Ballet dancer

How difficult is the life of a professional ballet dancer? – Channel 4 News

Sergei Polunin, pictured above, has stepped down from his role as principal male dancer with the prestigious Royal Ballet.

The 21-year-old Ukrainian, who joined the Royal Ballet School aged 13, is widely regarded as one of the Royal Ballet’s most exciting talents. But his resignation may have cut short a brilliant career.

Tuesday evening, the dancer tweeted“Just stay one more night!!! then I’ll make my next moves.

The Royal Ballet described his exit as a “huge shock”.

I think I missed never having this street life doing stupid things. Sergei Polunin, speaking in 2011

But for some, it may not have come as such a surprise. In various interviews, Polunin hinted that he felt tightened by the ballet.

Last year he told the Independent newspaper“I don’t do a lot of lessons. Sometimes I don’t eat all day, then I have four meals between 8 p.m. and 4 a.m. I go to bed very late – if I just sleep, I won’t have a life outside of ballet,” he said.

“And I have this idea to open a tattoo parlour… Once I went back to my old town and saw my childhood best friend walking around with a gang, looking cool. I think I missed never having this street life doing stupid things.

Read more about Sergei Polunin’s resignation from culture editor Matthew Cain

Whatever Polunin’s reasons for leaving – and he is keeping quiet for now – it has once again raised the question of the pressures facing professional dancers, dramatically highlighted in Darren Aronofsky’s film in 2010, Black Swan.

Sara Matthews is the director of Central Ballet School and a former professional dancer. She told Channel 4 News dancers can only handle the pressure of reaching the top because they love to dance.

“It has to be – it’s too demanding otherwise,” she said. “When I stopped dancing, one of the first things I noticed was that I wasn’t waking up every morning in pain.”

Professional dancers often train for over a decade before joining a company, with the most intense professional training beginning at age 16.

When I stopped dancing, one of the first things I noticed was that I wasn’t waking up every morning in pain. Sara Matthews, Central Ballet School

During their training, students will dance between six and seven hours a day. In most professional companies, a morning class at 10 a.m. starts the day and they can repeat until 6 p.m., with breaks. This punitive program is usually performed up to six days a week.

On performance days, class may start a little later, but there will still be three or four hours of rehearsal before the three-hour performance. Then the dancer will be back the next day to start all over again.

Dancers as athletes

“We think dancers today are like athletes, but one of the problems with professional dancers is that athletes train a lot in phases and work their way up, as a dancer you play by little closely throughout the year,” Ms Matthews said.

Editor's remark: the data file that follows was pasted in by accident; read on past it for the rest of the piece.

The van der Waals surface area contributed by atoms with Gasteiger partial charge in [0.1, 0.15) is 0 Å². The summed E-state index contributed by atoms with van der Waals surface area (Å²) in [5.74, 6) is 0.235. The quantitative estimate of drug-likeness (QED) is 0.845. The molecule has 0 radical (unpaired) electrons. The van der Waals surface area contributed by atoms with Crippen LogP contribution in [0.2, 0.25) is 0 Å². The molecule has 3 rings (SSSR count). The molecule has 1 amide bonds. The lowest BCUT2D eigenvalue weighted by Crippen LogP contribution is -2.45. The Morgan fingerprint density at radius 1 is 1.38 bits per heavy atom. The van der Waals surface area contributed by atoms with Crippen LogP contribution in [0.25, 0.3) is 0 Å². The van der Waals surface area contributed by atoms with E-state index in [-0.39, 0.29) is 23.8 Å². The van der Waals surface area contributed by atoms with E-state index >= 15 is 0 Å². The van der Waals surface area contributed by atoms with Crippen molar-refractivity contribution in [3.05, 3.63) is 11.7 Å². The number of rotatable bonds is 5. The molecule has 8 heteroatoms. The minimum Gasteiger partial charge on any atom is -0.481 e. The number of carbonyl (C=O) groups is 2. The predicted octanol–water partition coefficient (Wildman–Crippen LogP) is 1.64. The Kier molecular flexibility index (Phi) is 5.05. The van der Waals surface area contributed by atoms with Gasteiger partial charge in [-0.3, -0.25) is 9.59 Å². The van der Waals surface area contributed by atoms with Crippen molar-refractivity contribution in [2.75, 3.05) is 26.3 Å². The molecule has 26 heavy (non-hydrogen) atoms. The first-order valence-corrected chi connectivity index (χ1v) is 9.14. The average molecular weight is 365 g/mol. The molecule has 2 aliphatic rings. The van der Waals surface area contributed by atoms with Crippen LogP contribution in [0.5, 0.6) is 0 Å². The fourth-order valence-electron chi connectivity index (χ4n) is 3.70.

In addition to dance classes, dancers also often work with Pilates instructors and have other fitness programs. Male dancers also have specific upper body development programs.

And behind each dancer, there is often a team of people dedicated to accompanying them. At Central, students have a ballet teacher, their tutor; a physiotherapist; a Pilates instructor; a performance psychologist (who also works with the Royal Ballet) and a nutritionist. Central’s nutritionist worked with the Olympic diving team.

In the event of a problem, it is possible to access the best professionals in the field – for example, there are only two or three specialist surgeons who would operate on the best dancers. But at Central, they try to avoid that by having an injury prevention and recovery tutor who monitors classes for possible injury concerns.

Sergei Polunin was one of the stars of the Royal Opera House (Getty)

Among all this dedication, is there room for a normal life for the dancers? Ms. Matthews thinks so.

She told Channel 4 News: “There must be room for a normal life. That said, a dancer’s career is relatively short and dancers are very focused and disciplined.

Professional dancers go out after performances, she said, but they often have the knowledge and nutritional training to understand what their bodies need to function — and what they need to avoid, such as alcohol.

“With alcohol, I would say in moderation – your body is your tool and you expect a lot from it, and you have to take care of it. And if you don’t, the dancers know it’s not doing what you want let him do,” Ms Matthews said.

Dancers have vacations and most companies recommend taking a full rest for two weeks, although they continue to do things like Pilates work.

stress and motivation

But Ms Matthews admits the intensity of training and daily life for students and professional dancers is stressful.

“It can be very high pressure, and very talented dancers can be promoted very quickly. You can find 19 and 20 year olds in lead roles. There are a lot of professional skills – one clear being that when you’re up there in front of a paying audience, you have to deliver the goods, so having the support is key,” she said.

But despite this – and the fact that the best dance schools attract students from all over the world – she said there were very few dropouts.

“By the time the dancers join us, especially the female dancers, they will have been dancing for 10 to 12 years. They will have started around the corner at Mrs. Bloggs Ballet School and realized that is what they want to do.

“They are incredibly motivated.”

Ballerinas - but is the pressure worth it?  (Getty)